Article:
I Smell of Cut Grass, Sunshine, and Lighter Fluid

My writers’ group spent a spirited morning last month discussing “place” and how one’s home and environment affect one’s life story. We gave ourselves the assignment of writing a short essay on where we are from – below is my contribution.

I Smell of Cut Grass, Sunshine, and Lighter Fluid
I haven’t always spent my days in the whistling corridors of the Financial District, Nights and weekends are spent across the Bay in San Leandro – a blue collar burg known for its cherries in the 19th century and now as a place with parking but no where, other than fast food and Chinese to eat.

I was born in Oakland, California in the sterile halls of the Naval Hospital on the hill above Highway 580 and the Oakland Zoo. It was the same place where my father recuperated from his second more serious injury that he sustained in Vietnam. My younger brother was born there too. We would visit the hospital grounds often – not because we were a sickly family, but because it was beautifully set in a valley of rolling oak studded hills and because it had a wonderful, indoor pool where my father could stretch his tortured muscles and we kids could work up an appetite. It also had acres of blackberries that we gathered in buckets for pancakes, muffins, pies, and just for eating on the car ride home.

My parents moved to San Leandro, just before I was born in 1975. They bought a small three bedroom bungalow that was built to accommodate the first wave of GI’s coming home in the 40’s. The streets of this neighborhood were named for WWII associated people and places: Halsey, Patton, Midland, Darius, Wake, Neptune, Montrose, Ardmore and Lark.

The house was various shades of brown complete with an orange shag carpet and a mustard yellow kitchen. The previous owners had been motorcyclists that parked their bikes on the living room rug and cooked their dinner in the fireplace. Evidence of this was long cleaned up but I always wondered who they were and imagined they looked like more dangerous versions of the guys my dad would bring home for his monthly poker party. These were the days when the Hells Angels noticeably ruled the Oakland area.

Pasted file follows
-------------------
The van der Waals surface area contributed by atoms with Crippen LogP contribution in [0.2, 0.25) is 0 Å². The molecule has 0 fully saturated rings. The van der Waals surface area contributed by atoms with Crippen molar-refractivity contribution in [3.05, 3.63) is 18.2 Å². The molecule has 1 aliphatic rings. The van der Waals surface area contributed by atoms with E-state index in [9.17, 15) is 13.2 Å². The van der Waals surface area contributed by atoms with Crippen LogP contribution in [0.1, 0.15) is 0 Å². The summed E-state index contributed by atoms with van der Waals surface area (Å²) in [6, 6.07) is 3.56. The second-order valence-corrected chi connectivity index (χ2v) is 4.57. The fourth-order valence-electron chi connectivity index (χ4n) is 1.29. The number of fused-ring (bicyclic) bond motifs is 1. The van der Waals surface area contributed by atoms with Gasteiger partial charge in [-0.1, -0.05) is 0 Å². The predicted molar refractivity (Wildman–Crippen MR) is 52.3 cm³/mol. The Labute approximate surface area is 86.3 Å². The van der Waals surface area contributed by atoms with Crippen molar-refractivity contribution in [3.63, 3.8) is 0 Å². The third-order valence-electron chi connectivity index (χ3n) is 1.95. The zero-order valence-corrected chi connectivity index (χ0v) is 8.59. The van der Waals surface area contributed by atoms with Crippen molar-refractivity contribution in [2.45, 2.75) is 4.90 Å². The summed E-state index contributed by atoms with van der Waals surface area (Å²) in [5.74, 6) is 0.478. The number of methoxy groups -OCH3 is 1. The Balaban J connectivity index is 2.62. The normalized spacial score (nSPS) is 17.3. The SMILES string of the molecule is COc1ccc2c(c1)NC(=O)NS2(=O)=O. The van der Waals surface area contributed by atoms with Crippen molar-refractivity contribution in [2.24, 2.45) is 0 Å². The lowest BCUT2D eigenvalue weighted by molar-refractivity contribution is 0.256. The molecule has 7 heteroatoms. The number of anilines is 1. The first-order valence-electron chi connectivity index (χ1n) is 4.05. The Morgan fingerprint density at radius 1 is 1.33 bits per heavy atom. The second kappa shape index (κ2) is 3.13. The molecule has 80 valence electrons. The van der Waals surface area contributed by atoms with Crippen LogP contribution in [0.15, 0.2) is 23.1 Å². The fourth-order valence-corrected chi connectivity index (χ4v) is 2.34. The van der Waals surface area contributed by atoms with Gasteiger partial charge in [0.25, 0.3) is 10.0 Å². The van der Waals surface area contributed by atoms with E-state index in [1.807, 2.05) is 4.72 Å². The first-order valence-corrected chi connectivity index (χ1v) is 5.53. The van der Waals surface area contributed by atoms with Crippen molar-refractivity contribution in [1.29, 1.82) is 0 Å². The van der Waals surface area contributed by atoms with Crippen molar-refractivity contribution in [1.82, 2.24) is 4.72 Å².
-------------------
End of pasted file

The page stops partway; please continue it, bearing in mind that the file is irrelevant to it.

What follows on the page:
My dad worked for the Veteran’s Administration in San Francisco and his coworkers were naturally veterans –some injured but nearly all wore leather and beards and smoked like fiends. My dad only smoked in the confines of his poker room, our converted garage.

Poker night was a bit of a carnival for us kids – my next door neighbor Sam, a boy exactly between my brother’s ages – would come over while his dad played poker, and we’d eat ice cream and pizza and watch scary movies till the party broke up. The next morning, the room was always a sight to behold – beer and whiskey bottles everywhere, cigarette ash spilling out of bottle green ashtrays, poker chips scattered, and the occasional item of fascination: a roach clip, a cigar cutter, or some other bit of masculine ephemera.

All four of my grandparents grew up in the Oakland area. My father spent his youth good naturedly getting into trouble – building tree forts, and throwing rocks with the gangs of boys in his neighborhood – later he indulged in a little light burglary of those same neighbors – it was this penchant for danger that encouraged him to join the Marines when he turned 18. That and the fear of the draft.

My mother was raised in San Leandro in the house I live in now, about a mile from my childhood home. She led the virginal life of a dentist’s daughter in bobby socks and crisply pleated skirts. She went to the schools that I went to and to the ones my daughter will attend, happily being squired about town by young lads affiliated with her parent’s dance club.

My grandparent’s house, now mine, is a small yellow rancher on a cul-de-sac. It once was “Pepto” pink but it’s been yellow with green trim since the 70’s and I’ll keep it that way. It reminds me of old Sunset magazine pictures – the embodiment of “California living” a la working class. The residents are a close knit group – some have lived there for 40 years and some are newly moved in. We all get together several times a year for potlucks in the driveway, to watch the kids ride bikes in the street, or for drinks in the “speakeasy” – a probably illegal basement in the house across the street.

As I work in the City, often people gawk in disbelief when I tell them I live in the East Bay. “How can you? What’s to do there?” they say as if San Francisco were the center of the universe. Perhaps to them it is but in the East Bay there are always open hills to roam and the sun is always warm on my western facing porch, the BART train can faintly be heard when the wind is right and somewhere there’s always a lawn mower going. As my best neighbor friend says on warm summer evenings just when the mosquitoes come out – “it’s so god-damned American it hurts!” This place I call home.


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1 Comment

  1. Dolores
    Aug 8, 2014

    Love it!

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